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The annual shortfall was expected to begin in 2015-16 and, although well-signalled, would still leave the council scrambling for room in already-tight budgets, he said.
And, if it could not, cuts to service levels, a rates rise - taking the council beyond its self-imposed 3% limit - or a combination would need to be considered, Mr Cull said yesterday.
''This is a major challenge.''
His comments came after financial forecasts from the council's companies, presented to the council this week, showed dividend payments from Dunedin City Holdings Ltd would cease from 2015-16.
That would deprive the council of $4.548 million a year and reduce overall cash payments from DCHL - also including interest and subvention payments - from $15.7 million to $11.152 million.
The company's capital spending would increase from about $22 million a year to $32.9 million in 2014-15, and to $34.6 million in 2015-16, before declining again.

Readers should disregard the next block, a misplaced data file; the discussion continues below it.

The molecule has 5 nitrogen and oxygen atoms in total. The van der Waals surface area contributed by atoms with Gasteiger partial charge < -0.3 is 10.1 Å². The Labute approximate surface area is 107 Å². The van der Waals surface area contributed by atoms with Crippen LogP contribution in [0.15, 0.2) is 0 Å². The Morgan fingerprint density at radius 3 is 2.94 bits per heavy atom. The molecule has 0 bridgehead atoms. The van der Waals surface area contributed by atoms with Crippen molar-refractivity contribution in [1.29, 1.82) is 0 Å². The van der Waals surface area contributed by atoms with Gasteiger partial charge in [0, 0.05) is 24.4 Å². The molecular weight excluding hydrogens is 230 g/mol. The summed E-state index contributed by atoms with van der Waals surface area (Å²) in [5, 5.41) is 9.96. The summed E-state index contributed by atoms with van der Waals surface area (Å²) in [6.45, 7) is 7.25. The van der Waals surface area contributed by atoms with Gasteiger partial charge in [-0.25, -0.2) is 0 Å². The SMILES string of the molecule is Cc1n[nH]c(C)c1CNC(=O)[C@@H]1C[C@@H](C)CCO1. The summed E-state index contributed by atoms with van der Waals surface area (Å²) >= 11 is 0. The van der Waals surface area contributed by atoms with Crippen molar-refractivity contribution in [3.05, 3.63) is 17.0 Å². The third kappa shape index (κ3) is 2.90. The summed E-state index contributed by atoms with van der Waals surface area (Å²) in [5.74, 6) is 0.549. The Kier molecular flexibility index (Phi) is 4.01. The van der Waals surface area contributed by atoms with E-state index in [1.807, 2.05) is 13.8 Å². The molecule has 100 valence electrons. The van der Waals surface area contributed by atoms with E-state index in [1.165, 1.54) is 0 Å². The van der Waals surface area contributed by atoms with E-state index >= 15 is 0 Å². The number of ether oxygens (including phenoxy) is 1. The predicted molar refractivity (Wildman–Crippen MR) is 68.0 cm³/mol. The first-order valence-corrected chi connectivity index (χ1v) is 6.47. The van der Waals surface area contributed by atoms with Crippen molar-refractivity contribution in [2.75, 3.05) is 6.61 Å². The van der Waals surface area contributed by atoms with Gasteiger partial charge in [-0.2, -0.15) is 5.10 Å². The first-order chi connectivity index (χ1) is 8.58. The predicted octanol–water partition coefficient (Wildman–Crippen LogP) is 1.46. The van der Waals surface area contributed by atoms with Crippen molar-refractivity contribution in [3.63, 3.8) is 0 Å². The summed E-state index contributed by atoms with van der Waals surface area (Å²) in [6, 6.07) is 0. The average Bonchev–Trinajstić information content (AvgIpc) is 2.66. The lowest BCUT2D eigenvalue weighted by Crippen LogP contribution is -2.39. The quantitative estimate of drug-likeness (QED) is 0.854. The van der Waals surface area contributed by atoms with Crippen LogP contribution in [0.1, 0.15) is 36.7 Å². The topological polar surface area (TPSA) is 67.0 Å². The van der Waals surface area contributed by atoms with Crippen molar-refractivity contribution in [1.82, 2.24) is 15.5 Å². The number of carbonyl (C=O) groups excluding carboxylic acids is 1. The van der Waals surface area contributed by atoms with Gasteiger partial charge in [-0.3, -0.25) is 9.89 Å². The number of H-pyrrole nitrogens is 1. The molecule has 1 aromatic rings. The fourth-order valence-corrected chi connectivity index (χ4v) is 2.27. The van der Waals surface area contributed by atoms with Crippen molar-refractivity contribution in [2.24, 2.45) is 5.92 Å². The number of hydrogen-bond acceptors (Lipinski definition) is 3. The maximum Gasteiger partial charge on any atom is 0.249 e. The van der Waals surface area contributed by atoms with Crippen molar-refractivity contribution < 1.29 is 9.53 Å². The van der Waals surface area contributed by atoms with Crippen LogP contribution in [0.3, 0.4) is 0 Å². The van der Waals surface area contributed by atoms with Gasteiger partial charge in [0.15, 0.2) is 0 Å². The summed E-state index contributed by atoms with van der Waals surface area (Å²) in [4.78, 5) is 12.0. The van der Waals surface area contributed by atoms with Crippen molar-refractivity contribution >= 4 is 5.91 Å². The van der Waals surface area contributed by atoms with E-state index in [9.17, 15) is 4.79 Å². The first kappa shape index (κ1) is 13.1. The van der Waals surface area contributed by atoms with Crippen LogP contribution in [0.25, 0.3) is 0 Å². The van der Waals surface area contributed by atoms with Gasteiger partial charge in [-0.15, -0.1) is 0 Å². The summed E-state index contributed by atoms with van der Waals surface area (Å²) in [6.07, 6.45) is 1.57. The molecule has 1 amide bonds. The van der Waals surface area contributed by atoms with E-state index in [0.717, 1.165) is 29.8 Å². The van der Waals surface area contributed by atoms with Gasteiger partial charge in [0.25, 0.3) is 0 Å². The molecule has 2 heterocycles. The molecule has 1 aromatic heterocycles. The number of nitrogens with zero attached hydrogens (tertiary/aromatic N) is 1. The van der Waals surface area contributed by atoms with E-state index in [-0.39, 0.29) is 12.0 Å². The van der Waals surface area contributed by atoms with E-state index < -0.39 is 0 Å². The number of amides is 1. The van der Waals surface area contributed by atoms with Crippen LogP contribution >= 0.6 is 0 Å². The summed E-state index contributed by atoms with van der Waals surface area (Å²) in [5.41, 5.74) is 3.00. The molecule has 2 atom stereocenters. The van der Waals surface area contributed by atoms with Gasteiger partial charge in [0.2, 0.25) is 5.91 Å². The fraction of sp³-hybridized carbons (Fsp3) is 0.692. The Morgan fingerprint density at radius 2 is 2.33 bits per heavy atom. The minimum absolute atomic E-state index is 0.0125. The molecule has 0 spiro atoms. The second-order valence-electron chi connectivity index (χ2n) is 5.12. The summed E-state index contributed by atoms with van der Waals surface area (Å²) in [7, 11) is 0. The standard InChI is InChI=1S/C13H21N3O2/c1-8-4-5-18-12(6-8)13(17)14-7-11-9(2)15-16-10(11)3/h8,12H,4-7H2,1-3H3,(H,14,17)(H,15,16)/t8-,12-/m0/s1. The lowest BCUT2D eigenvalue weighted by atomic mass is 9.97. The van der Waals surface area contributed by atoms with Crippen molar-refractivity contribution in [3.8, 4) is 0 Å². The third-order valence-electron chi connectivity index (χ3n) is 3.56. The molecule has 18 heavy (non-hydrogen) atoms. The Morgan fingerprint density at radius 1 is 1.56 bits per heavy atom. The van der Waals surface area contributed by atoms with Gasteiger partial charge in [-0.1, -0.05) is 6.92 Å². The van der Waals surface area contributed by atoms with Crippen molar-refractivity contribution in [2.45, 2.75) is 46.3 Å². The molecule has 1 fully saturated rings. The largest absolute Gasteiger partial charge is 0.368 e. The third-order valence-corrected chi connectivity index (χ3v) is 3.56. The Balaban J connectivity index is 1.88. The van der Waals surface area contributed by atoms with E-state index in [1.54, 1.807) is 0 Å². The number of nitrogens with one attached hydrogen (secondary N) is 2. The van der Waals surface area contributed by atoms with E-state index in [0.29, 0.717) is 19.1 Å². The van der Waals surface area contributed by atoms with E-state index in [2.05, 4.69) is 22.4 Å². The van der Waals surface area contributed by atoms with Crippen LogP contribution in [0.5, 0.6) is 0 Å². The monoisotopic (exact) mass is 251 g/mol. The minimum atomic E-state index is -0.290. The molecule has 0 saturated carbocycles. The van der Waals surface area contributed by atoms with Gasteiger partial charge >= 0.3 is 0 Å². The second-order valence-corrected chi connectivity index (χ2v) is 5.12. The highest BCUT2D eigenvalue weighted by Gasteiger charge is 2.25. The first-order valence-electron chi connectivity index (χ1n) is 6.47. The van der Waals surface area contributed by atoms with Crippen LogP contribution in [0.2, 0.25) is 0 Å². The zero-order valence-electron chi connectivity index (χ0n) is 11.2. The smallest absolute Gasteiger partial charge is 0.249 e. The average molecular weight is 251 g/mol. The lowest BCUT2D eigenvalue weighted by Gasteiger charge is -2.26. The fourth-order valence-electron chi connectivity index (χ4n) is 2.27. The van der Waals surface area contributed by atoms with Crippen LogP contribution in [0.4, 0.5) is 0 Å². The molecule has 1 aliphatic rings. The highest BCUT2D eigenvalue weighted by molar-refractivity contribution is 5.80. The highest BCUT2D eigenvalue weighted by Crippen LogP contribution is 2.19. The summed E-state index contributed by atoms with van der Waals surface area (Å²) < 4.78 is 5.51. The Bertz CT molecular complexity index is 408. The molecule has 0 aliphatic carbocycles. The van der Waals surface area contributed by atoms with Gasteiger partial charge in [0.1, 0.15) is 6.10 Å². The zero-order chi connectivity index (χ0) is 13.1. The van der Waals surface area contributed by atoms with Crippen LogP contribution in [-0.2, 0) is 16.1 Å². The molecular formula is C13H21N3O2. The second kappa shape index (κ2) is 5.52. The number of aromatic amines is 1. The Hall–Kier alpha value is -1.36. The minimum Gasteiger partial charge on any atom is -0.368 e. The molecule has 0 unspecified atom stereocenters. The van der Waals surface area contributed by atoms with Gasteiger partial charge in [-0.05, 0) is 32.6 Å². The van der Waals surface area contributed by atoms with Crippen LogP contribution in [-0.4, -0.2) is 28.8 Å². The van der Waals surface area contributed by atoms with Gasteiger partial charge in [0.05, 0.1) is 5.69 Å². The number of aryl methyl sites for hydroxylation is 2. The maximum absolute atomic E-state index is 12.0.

Mr Crombie said some of the required funds would be borrowed, pushing the company's overall debt up by $20.2 million to $178.8 million by 2017.
To offset that, the company would cut its annual dividend to DCHL by $2 million a year, from $9.5 million to $7.5 million, beginning in 2015-16.
DCHL planned to pass on the decrease to the council, along with a $1 million drop in dividends expected from City Forests during the same period, he said.
However, the rest of the $4.5 million shortfall in dividends to the council would come from within DCHL itself, Mr Crombie said.
That was because the holding company had in recent years been relying on a ''cash buffer'' of surplus funds to top up dividend payments to the council, he confirmed.
The surplus cash had been used since the practice of borrowing to help pay for dividends to the council ceased, he said.
Tthe cash buffer would be exhausted by 2015-16, meaning without further borrowing, dividends would have to drop, he said.
Mr Cull said the early warning meant the council had time to prepare and consult the public on any tough budget choices.